Concerns over the spread of high impact transboundary animal diseases are mounting in Lebanon and neighboring countries as some of the 1.5 million refugees fleeing the conflict in Syria have brought with them large numbers of unvaccinated sheep, goats, cattle, and other animals, FAO warned today.

Image/Agricultural Research Service/USDA
Image/Agricultural Research Service/USDA

The Organization is now carrying out the second phase of a campaign to immunize as much of the country’s livestock as possible, with a target of vaccinating all animals. This is, however, expected to be difficult to achieve because of the challenges in reaching some of the more remote areas and in gaining the confidence of the farmers and pastoralists residing there.

The project follows on from a successful initial vaccination program last year which was credited with stopping any widespread animal disease outbreaks. Both phases received funding from the United Kingdom’s Department for International Development (DFID).

The vaccination campaign aims to cut down the numbers of animals becoming ill or dying due to preventable diseases and to protect vulnerable people living in rural areas. These communities are already seeing a strain on their natural resources because of the spill-over effects from the humanitarian crisis in Syria. As many as 70,000 cows and around 900,000 sheep and goats could be exposed to transboundary diseases if left untreated, according to Lebanon’s Ministry for Agriculture.

“The most common problem we are having is animal fever,” said one farmer in Lebanon’s eastern Bekaa Valley. “Some animals are dying. The viruses were affecting our income. This year the cattle got the vaccination so we hope the result will show in the near future,” she added. The fever reported highlights the importance for every farmer to have access to good veterinary care and other animal health personnel.

“The idea is to reduce the risk of disease, and avoid drops in the productivity of the national herd,” said Maurice Saade, FAO Representative in Lebanon. FAO estimates that almost 60 percent of livestock farmers in Lebanon depend on dairy animals as their main source of income.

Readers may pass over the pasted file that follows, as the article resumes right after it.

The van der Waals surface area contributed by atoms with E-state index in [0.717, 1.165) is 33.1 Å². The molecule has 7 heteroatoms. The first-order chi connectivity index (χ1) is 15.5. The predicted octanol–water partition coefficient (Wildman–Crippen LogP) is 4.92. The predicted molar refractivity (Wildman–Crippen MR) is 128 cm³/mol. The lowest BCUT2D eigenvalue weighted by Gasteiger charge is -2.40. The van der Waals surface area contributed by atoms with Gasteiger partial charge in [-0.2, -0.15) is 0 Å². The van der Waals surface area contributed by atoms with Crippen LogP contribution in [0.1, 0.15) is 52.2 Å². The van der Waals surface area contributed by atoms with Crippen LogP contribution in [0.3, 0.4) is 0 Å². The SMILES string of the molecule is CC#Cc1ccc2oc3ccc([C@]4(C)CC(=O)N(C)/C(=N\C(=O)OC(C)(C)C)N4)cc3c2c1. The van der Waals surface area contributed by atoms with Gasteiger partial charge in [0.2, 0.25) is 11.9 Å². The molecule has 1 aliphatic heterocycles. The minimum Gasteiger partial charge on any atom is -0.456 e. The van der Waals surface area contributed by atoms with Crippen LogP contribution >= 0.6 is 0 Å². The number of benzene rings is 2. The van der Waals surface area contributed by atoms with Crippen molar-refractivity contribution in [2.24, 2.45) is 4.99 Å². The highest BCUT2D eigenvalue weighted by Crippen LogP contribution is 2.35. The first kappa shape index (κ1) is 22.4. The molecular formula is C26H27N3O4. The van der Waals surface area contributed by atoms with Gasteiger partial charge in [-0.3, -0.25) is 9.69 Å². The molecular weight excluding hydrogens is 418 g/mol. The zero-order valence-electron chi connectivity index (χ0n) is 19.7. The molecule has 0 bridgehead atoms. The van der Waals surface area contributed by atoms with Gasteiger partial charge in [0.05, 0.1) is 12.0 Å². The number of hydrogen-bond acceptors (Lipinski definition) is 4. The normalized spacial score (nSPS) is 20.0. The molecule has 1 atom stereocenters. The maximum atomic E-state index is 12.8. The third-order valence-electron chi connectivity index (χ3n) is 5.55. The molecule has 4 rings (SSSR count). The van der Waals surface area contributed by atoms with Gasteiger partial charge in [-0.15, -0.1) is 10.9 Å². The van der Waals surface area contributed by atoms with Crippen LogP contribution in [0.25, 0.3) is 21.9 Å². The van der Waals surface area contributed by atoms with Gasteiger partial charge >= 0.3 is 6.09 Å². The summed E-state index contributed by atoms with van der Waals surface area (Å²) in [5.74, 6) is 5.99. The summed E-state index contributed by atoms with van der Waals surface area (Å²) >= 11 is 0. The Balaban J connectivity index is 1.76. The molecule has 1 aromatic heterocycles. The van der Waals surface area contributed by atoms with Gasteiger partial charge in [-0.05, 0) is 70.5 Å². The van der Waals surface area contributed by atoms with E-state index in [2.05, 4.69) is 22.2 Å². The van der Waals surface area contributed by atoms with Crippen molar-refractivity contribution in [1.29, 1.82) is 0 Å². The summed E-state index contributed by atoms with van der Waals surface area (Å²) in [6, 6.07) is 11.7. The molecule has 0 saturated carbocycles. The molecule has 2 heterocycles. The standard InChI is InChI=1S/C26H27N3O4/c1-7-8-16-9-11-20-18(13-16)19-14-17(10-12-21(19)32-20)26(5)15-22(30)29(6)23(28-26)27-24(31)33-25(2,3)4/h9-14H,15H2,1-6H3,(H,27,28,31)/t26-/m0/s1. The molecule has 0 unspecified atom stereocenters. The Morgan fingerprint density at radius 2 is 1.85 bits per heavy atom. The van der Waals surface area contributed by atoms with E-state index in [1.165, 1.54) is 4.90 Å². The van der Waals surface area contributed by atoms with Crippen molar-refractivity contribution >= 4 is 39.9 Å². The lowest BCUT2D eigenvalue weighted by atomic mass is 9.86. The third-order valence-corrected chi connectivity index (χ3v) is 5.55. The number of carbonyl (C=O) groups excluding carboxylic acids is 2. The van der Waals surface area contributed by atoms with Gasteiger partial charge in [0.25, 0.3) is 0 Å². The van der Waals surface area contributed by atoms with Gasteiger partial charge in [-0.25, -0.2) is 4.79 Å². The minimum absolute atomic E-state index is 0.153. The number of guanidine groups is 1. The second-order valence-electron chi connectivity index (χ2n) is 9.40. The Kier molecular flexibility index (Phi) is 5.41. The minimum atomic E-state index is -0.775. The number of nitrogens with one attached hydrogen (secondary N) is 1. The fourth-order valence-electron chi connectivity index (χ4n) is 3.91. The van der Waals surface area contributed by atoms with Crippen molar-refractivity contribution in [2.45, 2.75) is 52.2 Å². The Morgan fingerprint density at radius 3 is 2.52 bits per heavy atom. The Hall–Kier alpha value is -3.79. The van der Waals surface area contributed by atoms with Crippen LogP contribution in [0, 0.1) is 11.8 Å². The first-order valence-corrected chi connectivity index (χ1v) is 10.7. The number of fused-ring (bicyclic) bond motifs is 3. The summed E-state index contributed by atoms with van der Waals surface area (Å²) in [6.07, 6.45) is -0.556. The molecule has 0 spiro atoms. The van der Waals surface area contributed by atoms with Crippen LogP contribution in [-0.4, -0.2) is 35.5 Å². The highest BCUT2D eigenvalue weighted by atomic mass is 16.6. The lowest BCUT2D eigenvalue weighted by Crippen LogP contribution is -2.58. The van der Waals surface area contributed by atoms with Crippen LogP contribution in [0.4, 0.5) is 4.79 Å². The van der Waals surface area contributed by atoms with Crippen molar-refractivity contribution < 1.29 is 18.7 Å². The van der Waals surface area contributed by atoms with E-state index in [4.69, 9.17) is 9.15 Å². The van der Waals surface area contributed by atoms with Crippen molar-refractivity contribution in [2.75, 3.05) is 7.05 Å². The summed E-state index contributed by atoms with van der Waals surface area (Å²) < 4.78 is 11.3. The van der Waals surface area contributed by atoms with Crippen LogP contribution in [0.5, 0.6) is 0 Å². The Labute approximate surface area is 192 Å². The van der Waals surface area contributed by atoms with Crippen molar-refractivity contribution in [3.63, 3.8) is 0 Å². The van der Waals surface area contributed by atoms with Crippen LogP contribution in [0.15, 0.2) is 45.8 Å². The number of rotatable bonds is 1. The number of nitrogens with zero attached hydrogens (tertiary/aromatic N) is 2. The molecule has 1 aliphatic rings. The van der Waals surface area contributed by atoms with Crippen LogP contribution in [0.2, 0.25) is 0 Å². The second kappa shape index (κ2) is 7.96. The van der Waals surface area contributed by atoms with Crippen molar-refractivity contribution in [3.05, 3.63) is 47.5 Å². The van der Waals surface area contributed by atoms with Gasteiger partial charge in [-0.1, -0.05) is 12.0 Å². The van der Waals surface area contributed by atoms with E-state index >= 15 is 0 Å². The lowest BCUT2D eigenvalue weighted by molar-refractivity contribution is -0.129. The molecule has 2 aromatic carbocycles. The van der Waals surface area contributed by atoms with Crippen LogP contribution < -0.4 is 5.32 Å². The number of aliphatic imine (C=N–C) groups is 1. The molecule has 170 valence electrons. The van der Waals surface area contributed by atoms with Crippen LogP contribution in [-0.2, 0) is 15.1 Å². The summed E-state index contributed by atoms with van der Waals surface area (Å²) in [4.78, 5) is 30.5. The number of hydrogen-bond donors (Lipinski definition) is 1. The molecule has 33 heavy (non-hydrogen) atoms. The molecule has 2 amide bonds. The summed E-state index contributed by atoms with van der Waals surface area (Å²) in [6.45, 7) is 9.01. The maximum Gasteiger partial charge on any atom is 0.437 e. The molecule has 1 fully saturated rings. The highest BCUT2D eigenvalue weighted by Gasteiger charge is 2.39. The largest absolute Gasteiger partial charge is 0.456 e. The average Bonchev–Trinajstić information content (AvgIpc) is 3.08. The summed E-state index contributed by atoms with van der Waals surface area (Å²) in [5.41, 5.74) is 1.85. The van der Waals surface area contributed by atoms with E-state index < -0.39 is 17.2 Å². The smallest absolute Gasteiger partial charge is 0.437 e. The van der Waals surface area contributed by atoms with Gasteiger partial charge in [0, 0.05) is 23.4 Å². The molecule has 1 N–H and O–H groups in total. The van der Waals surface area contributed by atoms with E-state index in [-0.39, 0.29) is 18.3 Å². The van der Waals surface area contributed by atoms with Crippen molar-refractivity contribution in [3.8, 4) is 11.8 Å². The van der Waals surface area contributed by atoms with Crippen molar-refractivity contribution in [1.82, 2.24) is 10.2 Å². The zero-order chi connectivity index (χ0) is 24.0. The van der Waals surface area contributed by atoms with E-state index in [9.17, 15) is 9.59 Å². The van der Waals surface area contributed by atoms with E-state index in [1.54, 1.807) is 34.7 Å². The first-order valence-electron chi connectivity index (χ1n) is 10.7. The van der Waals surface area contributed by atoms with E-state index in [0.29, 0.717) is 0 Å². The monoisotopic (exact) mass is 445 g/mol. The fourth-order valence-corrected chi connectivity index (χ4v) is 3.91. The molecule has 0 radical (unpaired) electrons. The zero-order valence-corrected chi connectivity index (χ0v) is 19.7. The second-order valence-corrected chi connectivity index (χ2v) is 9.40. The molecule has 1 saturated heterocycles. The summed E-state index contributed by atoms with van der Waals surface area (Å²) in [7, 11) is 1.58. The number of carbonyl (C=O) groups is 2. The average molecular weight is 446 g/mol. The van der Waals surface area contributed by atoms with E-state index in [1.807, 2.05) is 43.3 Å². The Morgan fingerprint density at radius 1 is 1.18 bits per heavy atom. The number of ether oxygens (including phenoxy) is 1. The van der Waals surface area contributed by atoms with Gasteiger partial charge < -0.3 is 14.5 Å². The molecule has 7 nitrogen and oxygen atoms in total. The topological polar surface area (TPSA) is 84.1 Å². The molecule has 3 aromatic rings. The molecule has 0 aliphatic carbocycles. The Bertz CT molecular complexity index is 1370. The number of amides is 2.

Several animal diseases are highly contagious and can spread extremely rapidly, irrespective of national borders. They can cause high mortality and morbidity in animals, and so have serious socio-economic and sometimes public health consequences.

The three most prevalent animal diseases detected in Lebanon include lumpy skin disease, foot-and-mouth disease and peste des petits ruminants, also known as “goat plague”, which is highly contagious and characterized by fever, mouth sores, diarrhea, rapid weight loss, pneumonia and a high death rate in a short period of time.

At a conference earlier this month, FAO and the World Organization for Animal Health (OIE) pledged to eradicate sheep and goat plague by 2030.

Another step in the emergency plan is to provide a communication network that can directly connect different monitoring centres across the country to establish an early warning system, should any new diseases be detected.

Natural resources, incomes and livelihoods heavily hit by Syrian crisis

Lebanon now has the highest per capita ratio of refugees in the world. They account for one-fourth of the population and their arrival has seen unemployment figures double.

The stress being placed on the country’s natural resources and food production systems is particularly worrying, as up to 25 percent of Lebanon’s active population is employed in agriculture. More people than ever before are therefore now in need of animal protein and milk.

FAO is appealing for $32 million in urgent funding for Lebanon as part of a wider regional appeal to assist residents and refugees in Iraq, Jordan and Turkey.